BC Transit operates service in 81 B.C. communities

Local voices likely for BC Transit

Local elected officials should have more say on changes that affect their local service, a review of BC Transit operations has recommended.

Local elected officials should get seats on the BC Transit board and have more say on changes that affect their local service, a review of BC Transit operations has recommended.

Transportation Minister Blair Lekstrom appointed a review team in March after complaints that the provincially appointed BC Transit board was making costly changes without consulting the communities whose fares and property taxes cover more than half the cost of transit service.

Joe Stanhope, chair of the Nanaimo Regional District, was on hand with Lekstrom to release the report Tuesday. Stanhope said the recommendations of the review team are “exactly what we wanted.

“There were some problems, and the basic problems were communications,” he said.

Stanhope raised the alarm in 2011 after BC Transit notified local officials of a doubling of management fees, after municipalities had adopted their budgets for the year. Nanaimo also protested a plan to move some of the community’s new buses out and replace them with older ones.

The B.C. government pays 47 per cent of costs for BC Transit service in partnership with 58 local governments in B.C. BC Transit has a target to double its ridership to 100 million passenger trips by 2018.

When he ordered the review, Lekstrom ruled out any increase in the provincial share of funding.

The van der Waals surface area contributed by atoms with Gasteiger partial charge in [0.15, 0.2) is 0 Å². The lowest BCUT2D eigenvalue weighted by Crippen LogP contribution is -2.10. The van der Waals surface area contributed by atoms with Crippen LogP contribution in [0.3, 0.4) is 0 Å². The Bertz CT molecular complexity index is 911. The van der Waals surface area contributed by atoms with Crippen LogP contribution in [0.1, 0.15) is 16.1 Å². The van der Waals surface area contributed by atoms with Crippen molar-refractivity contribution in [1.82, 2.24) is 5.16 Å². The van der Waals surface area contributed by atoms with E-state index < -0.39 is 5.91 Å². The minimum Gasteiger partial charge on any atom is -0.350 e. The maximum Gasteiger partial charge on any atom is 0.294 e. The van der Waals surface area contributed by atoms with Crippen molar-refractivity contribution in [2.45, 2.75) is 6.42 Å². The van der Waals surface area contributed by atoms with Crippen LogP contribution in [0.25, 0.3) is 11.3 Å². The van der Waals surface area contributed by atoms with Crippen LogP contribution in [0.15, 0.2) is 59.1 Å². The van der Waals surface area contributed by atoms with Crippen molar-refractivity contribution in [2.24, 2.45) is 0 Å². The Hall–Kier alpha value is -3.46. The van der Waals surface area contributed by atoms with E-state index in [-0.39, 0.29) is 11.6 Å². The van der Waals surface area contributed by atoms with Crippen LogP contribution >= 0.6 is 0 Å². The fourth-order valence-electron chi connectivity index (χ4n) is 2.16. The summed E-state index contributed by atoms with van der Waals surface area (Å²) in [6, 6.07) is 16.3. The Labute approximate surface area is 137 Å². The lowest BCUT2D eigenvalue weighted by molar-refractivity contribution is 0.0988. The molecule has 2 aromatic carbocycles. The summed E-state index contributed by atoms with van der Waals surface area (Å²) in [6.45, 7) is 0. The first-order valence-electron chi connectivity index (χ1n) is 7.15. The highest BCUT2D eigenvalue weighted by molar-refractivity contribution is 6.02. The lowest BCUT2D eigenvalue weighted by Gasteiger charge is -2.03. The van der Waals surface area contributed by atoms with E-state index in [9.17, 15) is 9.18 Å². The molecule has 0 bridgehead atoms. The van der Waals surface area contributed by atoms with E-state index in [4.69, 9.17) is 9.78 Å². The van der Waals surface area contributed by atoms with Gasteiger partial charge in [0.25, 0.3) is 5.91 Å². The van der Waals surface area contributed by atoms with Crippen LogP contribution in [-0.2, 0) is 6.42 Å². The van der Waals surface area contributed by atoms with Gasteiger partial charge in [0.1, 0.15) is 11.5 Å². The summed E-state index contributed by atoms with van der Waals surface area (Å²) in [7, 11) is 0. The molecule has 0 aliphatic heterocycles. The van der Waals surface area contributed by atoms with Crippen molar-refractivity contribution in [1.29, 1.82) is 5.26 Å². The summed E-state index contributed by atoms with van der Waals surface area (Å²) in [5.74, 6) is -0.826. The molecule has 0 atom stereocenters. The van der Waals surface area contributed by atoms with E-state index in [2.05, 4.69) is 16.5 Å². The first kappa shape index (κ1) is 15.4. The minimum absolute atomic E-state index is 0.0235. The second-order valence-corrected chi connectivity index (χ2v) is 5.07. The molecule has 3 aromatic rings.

On Tuesday he declined to comment on specific recommendations until they have been reviewed by local communities and discussed at the annual Union of B.C. Municipalities convention this fall.

Recommendations include:

• a local government advisory panel to consult on system-wide capital expenditures

• local governments should share information on long-term transit budget changes, land use and zoning decisions

• the province should amend the BC Transit Act to allow multi-year operating agreements

• BC Transit should report to municipalities twice a year ridership, cost per capita, passengers per capita and other performance measures.

 

Just Posted

UPDATE: Tsunami warning cancelled for coastal British Columbia

Warning issued following 7.9 earthquake off Kodiak, AK

Doukhobor Heritage Society seeks zoning change for water plant

Questions remain on how taking 500,000 litres a day from aquifer would affect local water supply

Judgment reserved in Nakusp school sex trial

Trial concluded today with lawyer’s summations

Former teacher acquitted on two of four sex charges

Judge found no evidence to support sexual assault charges against Shanny McIvor

New Denver emergency ward to remain 24/7

Interior Health says it’s postponing changes to operating hours.

Testing the Google Arts & Culture app

Going face to face with art

VIDEO: Fuel truck and train collide in B.C. causing massive fire

More emergency crews are still arriving on scene of a massive fire at the Port Coquitlam rail yard.

Back to work: U.S. government shutdown ends after Democrats relent

Short-term spending measure means both sides could see another shutdown stalemate in three weeks

Man lives despite malfunctioning defibrillator at B.C. arena

A middle-aged man went into cardiac arrest after at game at Pitt Meadows Arena last Wednesday.

Cause of Northern B.C. seaplane crash released

TSB releases report on seaplane crash during a water landing in 2016 near First Nations community

Vancouver police crack down on pop-up pot vendors

Officers raided merchants’ tables on Robson Square late Sunday

Dryer incident at Teck Elkview Operations

Locals report hearing loud bang

Bell Media, NFL take appeal over Super Bowl ad rules to top court

At issue is a ban on substituting American ads with Canadian ones during the game’s broadcast

Crown seeks 4.5 years jail for B.C. woman convicted of counselling tax evasion

Debbie Anderson the latest from group to face jail for teaching debunked ‘natural person’ theory

Most Read